A new book containing statements from a cellmate of missing Swedish diplomat Raoul Wallenberg proves that Russian officials deliberately withheld information about the fate of the man credited with saving thousands of Jews from the Holocaust, researchers allege.
“They’ve been caught red handed,” historian Susanne Berger told The Local of the Russian actions.
“This ranks as one of the most significant findings in the Raoul Wallenberg case in the last 50 years.”
The new accusations of Russian deception regarding what happened to Wallenberg come following the publication of a new book, “Secrets of the Third Reich Diplomacy,” which contains interrogation transcripts from several German diplomats imprisoned by the Soviet Union following World War II, including Willy Rödel, who was Wallenberg’s long-term cellmate in Moscow’s Lefortovo prison from 1945-1947.
The book was published earlier this year by archivists of Russia’s Federal Security Service (FSB)— the successor to the KGB.
Historian Vadim Birstein, a Russian-born researcher now based in the United States, who along with Berger served on the 1991 Swedish-Russian Working Group tasked with looking into Wallenberg’s disappearance, came across the book while researching SMERSH, the Soviet military counterintelligence active during the second part of World War II.
“I was very surprised to find Russian translations of two statements written by Rödel in the new book compiled by the FSB archivists,” Birstein told The Local.
“For years the FSB central archive wrote to Susanne Berger and me claiming that Rödel’s investigation file did not exist.”
According to Berger and Birstein, the emergence of the statements made by Wallenberg’s cellmate mark a significant turning point in the quest to learn the truth about Wallenberg’s time in Soviet custody.
”There is a fundamental difference now,” said Berger.
“We can prove the deception…they’ve lied.”
Wallenberg, who managed to rescue tens of thousands of Jews destined for death camps while working as a Swedish diplomat in Budapest during the Soviet occupation of the Hungarian capital, went missing after his arrest by Soviet forces in Hungary on January 17, 1945.
Soviet and later Russian officials have long claimed the Swede died in Soviet custody on July 17, 1947, but family members and experts have long doubted the official Soviet version of his death.
While the statements by Rödel included in the book date from before the time he shared a cell with Wallenberg, they come from the same 549-page file which contained other information about Rödel, portions of which were released to the Swedish-Russian Working Group in 1993.
Previously, the researchers were told by Russian officials that the pages they had received from the file were numbered 543-549, making Rödel’s the last case detailed in the file.
However, Rödel’s newly released statements carry the page numbers 477-484, leading Berger and Birstein to conclude there may be 57 more pages of material that the Russians have previously claimed did not exist and which has yet to be released to researchers.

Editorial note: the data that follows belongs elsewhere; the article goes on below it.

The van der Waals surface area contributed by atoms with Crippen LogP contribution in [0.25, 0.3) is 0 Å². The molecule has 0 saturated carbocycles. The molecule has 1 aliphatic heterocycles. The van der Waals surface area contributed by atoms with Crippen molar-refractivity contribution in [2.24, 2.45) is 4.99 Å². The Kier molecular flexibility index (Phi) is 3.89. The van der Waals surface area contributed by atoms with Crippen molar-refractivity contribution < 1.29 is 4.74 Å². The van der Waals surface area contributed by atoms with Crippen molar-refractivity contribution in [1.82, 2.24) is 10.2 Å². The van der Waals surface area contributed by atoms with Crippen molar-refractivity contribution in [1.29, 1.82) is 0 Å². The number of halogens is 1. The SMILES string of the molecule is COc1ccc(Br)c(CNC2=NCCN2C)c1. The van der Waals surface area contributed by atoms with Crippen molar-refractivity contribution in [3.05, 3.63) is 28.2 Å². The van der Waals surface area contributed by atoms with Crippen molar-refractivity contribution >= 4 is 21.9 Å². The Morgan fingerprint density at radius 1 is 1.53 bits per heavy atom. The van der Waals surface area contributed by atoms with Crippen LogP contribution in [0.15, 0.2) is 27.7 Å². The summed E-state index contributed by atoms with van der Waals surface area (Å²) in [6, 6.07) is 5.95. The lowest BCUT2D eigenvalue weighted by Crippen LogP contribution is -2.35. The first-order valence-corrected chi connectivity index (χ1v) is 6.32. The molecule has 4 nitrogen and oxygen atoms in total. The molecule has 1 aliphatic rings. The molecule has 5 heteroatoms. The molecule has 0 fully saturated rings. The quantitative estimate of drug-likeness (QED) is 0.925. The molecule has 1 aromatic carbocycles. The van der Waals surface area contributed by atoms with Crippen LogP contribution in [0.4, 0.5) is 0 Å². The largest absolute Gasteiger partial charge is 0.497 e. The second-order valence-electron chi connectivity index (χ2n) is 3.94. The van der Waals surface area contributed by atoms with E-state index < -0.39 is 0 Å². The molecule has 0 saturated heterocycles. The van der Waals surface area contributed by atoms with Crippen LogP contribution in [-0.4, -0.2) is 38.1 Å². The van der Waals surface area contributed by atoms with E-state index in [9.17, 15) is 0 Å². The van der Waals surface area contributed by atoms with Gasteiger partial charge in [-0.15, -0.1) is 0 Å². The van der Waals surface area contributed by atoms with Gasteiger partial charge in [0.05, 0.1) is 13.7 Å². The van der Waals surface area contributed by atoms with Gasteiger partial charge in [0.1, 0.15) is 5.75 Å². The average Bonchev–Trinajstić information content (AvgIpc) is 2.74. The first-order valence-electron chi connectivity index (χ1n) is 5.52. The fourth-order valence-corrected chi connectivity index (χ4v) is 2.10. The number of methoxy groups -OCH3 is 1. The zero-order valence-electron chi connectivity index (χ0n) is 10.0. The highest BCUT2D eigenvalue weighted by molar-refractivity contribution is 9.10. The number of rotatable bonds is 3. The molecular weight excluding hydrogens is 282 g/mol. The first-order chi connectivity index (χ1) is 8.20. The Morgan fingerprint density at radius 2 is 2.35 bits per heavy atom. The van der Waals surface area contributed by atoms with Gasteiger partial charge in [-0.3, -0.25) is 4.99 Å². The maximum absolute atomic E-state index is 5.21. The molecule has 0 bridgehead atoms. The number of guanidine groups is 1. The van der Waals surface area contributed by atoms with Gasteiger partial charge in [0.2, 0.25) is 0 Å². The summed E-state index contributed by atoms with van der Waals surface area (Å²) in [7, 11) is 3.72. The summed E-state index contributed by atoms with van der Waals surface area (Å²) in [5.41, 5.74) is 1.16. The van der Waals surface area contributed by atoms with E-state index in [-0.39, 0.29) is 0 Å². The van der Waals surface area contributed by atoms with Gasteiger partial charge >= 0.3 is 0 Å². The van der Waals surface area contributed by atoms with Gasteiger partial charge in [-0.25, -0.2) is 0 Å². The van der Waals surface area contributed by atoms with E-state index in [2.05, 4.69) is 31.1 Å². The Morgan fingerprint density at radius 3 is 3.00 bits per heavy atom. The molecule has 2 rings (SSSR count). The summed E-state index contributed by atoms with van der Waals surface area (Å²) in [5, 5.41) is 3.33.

“If the early statements made by Willy Rödel in Soviet imprisonment survived even though Russian officials have told us adamantly for two decades that they did not, we cannot help but wonder if Rödel’s interrogations dating from the time he was held together with Raoul Wallenberg also continue to exist,” Berger and Birstein said in a statement released on Monday.
“Perhaps then this is the real reason why we have not been allowed to review the 57 still secret pages in this material?”
The latest revelation comes slightly more than a year after Berger and Birstein came across additional evidence indicating that the Russians have been less than forthcoming regarding what they know regarding Wallenberg’s fate.
In late 2009, the researchers obtained documents suggesting that Wallenberg had indeed survived longer than the Soviets claimed.
The documents led Russian officials to concede that the missing diplomat was “with great likelihood” the same person as “Prisoner number Seven”, who was interrogated on July 23rd, 1947 – the week after Wallenberg was alleged to have died.
In the wake of the recent release of the statements by Wallenberg’s cellmate, Berger and Birstein have filed a new request with Russian officials to view the rest of the file.
“If the Rödel interrogations survive, then perhaps the Raoul Wallenberg interrogation files exist as well,” said Berger.
“We can’t prove that a file for Raoul Wallenberg also exists, but the plot thickens.”
According to Berger, the Swedish government also has a responsibility to demand that Russia release the documents.
“The Working Group was blatantly lied to,” she said, recalling a 1993 meeting between Swedish and Russian officials during which time the Russians continually denied the existence of additional information about Rödel.
”The Swedish government should indeed follow up on this and request a full release of all the documentation,” she said.
“The Swedes need to explain why they aren’t demanding to see these files.”